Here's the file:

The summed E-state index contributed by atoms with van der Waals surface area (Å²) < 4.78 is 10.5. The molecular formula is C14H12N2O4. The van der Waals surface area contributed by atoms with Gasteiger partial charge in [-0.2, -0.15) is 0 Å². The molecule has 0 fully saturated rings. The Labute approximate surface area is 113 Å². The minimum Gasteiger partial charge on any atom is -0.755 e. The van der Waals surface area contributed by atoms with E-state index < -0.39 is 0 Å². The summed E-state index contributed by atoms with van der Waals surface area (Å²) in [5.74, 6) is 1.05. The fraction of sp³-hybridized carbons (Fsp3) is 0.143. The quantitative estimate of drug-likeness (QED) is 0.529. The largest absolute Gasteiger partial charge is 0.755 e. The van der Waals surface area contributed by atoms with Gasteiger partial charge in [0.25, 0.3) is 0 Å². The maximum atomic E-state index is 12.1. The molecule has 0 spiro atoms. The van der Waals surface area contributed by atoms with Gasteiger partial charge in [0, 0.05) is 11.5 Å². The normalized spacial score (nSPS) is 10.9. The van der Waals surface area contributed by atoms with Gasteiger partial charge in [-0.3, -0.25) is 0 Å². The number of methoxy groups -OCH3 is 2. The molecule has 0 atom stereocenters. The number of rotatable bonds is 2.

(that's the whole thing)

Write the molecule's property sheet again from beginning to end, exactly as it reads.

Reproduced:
The summed E-state index contributed by atoms with van der Waals surface area (Å²) < 4.78 is 10.5. The molecular formula is C14H12N2O4. The van der Waals surface area contributed by atoms with Gasteiger partial charge in [-0.2, -0.15) is 0 Å². The molecule has 0 fully saturated rings. The Labute approximate surface area is 113 Å². The minimum Gasteiger partial charge on any atom is -0.755 e. The van der Waals surface area contributed by atoms with E-state index < -0.39 is 0 Å². The summed E-state index contributed by atoms with van der Waals surface area (Å²) in [5.74, 6) is 1.05. The fraction of sp³-hybridized carbons (Fsp3) is 0.143. The quantitative estimate of drug-likeness (QED) is 0.529. The largest absolute Gasteiger partial charge is 0.755 e. The van der Waals surface area contributed by atoms with Gasteiger partial charge in [0.25, 0.3) is 0 Å². The maximum atomic E-state index is 12.1. The molecule has 0 spiro atoms. The van der Waals surface area contributed by atoms with Gasteiger partial charge in [0, 0.05) is 11.5 Å². The normalized spacial score (nSPS) is 10.9. The van der Waals surface area contributed by atoms with Gasteiger partial charge in [-0.3, -0.25) is 0 Å². The number of methoxy groups -OCH3 is 2. The molecule has 0 atom stereocenters. The number of rotatable bonds is 2.